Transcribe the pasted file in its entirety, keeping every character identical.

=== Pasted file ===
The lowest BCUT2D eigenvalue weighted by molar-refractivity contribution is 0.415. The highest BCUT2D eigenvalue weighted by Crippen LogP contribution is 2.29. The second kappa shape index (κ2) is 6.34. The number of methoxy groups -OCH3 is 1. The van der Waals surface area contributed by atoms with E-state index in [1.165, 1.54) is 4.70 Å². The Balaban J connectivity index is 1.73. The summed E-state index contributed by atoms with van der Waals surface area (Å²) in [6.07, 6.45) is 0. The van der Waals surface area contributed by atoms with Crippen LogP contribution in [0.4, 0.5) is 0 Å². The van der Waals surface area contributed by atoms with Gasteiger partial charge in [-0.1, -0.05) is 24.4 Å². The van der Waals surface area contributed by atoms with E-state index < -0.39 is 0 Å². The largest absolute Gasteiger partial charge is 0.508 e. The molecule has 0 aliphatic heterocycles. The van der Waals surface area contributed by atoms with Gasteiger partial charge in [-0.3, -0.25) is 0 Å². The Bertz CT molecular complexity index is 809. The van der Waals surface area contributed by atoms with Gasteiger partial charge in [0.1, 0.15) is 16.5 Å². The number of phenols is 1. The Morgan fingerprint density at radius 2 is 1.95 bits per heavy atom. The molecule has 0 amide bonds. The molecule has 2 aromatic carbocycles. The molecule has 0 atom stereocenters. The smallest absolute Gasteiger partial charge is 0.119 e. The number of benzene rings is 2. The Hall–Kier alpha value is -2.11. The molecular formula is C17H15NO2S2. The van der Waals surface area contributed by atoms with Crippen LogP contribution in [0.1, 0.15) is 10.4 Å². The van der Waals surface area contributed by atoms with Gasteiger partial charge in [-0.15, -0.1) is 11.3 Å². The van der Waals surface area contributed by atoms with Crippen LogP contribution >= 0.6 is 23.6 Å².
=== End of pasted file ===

The lowest BCUT2D eigenvalue weighted by molar-refractivity contribution is 0.415. The highest BCUT2D eigenvalue weighted by Crippen LogP contribution is 2.29. The second kappa shape index (κ2) is 6.34. The number of methoxy groups -OCH3 is 1. The van der Waals surface area contributed by atoms with E-state index in [1.165, 1.54) is 4.70 Å². The Balaban J connectivity index is 1.73. The summed E-state index contributed by atoms with van der Waals surface area (Å²) in [6.07, 6.45) is 0. The van der Waals surface area contributed by atoms with Crippen LogP contribution in [0.4, 0.5) is 0 Å². The van der Waals surface area contributed by atoms with Gasteiger partial charge in [-0.1, -0.05) is 24.4 Å². The van der Waals surface area contributed by atoms with E-state index < -0.39 is 0 Å². The largest absolute Gasteiger partial charge is 0.508 e. The molecule has 0 aliphatic heterocycles. The van der Waals surface area contributed by atoms with Gasteiger partial charge in [-0.3, -0.25) is 0 Å². The Bertz CT molecular complexity index is 809. The van der Waals surface area contributed by atoms with Gasteiger partial charge in [0.1, 0.15) is 16.5 Å². The number of phenols is 1. The Morgan fingerprint density at radius 2 is 1.95 bits per heavy atom. The molecule has 0 amide bonds. The molecule has 2 aromatic carbocycles. The molecule has 0 atom stereocenters. The smallest absolute Gasteiger partial charge is 0.119 e. The number of benzene rings is 2. The Hall–Kier alpha value is -2.11. The molecular formula is C17H15NO2S2. The van der Waals surface area contributed by atoms with Crippen LogP contribution in [0.1, 0.15) is 10.4 Å². The van der Waals surface area contributed by atoms with Gasteiger partial charge in [-0.15, -0.1) is 11.3 Å². The van der Waals surface area contributed by atoms with Crippen LogP contribution >= 0.6 is 23.6 Å².